IMS can only be as energized as the members who comprise it, so reach out to your IMS colleagues and get to know them, as well as, our focus of collegiality and quality medical care.
Stephen W. Perkins, MD, IMS President
If you want more information about our newest IMS members, visit them on our physician finder here. A simple search is all that is required.
As part of the AMA’s ongoing work with the Centers for Medicare & Medicaid Services on issues affecting Medicare providers and beneficiaries, the AMA would like to remind physicians that balance billing is prohibited for Medicare beneficiaries enrolled in the Qualified Medicare Beneficiary (QMB) program. CMS has conveyed their concern that some physicians are still billing QMB beneficiaries, despite the existing prohibition. The QMB program is a Medicaid program that helps very low-income dual eligible beneficiaries—e.g., individuals who are enrolled in both Medicare and Medicaid—with Medicare cost-sharing. Beneficiaries in the QMB program have annual incomes of less than $12,000. Federal law protects QMBs from any cost-sharing liability and prohibits all original Medicare and Medicare Advantage providers—even those who do not accept Medicaid—from billing QMB individuals for Medicare deductibles, coinsurance, or copayments. All Medicare and Medicaid payments that physicians receive for furnishing services to a QMB individual are considered payment in full. It is important to note that these billing restrictions apply regardless of whether the state Medicaid agency is liable to pay the full Medicare cost-sharing amounts (federal law allows state Medicaid programs to reduce or negate Medicare cost-sharing reimbursements for QMBs in certain circumstances). Physicians may be subject to sanctions for failing to follow these billing requirements, and CMS has indicated that they may start conducting more frequent audits to address this practice.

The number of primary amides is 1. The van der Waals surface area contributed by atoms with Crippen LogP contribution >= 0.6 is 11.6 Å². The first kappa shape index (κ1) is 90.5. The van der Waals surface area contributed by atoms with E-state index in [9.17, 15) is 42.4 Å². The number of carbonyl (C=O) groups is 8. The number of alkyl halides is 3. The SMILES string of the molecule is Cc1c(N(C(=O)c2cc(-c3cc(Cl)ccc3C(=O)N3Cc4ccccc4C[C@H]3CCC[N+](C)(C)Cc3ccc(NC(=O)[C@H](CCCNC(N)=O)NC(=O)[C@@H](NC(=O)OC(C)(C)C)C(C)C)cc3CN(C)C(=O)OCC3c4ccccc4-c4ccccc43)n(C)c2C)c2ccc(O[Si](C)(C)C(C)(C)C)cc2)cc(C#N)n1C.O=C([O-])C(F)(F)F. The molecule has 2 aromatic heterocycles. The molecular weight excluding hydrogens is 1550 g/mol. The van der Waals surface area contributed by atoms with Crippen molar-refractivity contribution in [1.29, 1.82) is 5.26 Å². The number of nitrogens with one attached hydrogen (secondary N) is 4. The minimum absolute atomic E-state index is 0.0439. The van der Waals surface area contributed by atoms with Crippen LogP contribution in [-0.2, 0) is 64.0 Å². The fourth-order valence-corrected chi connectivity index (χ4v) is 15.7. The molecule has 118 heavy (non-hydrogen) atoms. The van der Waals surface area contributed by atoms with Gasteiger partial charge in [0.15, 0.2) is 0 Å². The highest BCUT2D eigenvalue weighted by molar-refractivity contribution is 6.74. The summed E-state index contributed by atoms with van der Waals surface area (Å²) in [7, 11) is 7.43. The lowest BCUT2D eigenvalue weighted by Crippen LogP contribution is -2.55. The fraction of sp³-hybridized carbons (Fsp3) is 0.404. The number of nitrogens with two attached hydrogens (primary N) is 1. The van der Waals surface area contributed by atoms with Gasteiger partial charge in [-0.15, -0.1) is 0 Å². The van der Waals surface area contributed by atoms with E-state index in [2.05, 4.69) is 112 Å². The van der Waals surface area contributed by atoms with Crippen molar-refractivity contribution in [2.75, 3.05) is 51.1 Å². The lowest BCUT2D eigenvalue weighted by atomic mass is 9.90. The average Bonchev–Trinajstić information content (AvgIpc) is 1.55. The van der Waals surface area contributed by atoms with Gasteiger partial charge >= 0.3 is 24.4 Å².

For further information, see MLN Matters, Prohibition on Balance Billing Dually Eligible Individuals Enrolled in the Qualified Medicare Beneficiary (QMB) Program.
Most employed physicians have contracts that require them to bill a minimum number of work RVUs in a year. Physicians don’t have any way to know how many RVUs they produce or how to maximize their RVUs.
The calculator was developed by Harris County Medical Society and is available to all IMS Members. The physician selects their specialty and a monthly, quarterly or yearly time period. A spreadsheet of the most common CPT codes in their specialty is shown.
Enter the number of times you perform each CPT code and the spreadsheet calculates your total work RVUs.
To view the link, please click here.
The Medicare Access and Chip Reauthorization Act of 2015 (MACRA) contained a provision to fund on-the-ground training and education for Medicare clinicians in solo or small group practices of 15 clinicians or fewer. The U.S. Department of Health and Human Services (HHS) is required to award $20 million each year over the next five years for a total of $100 million to support small practices transitioning to the quality payment program.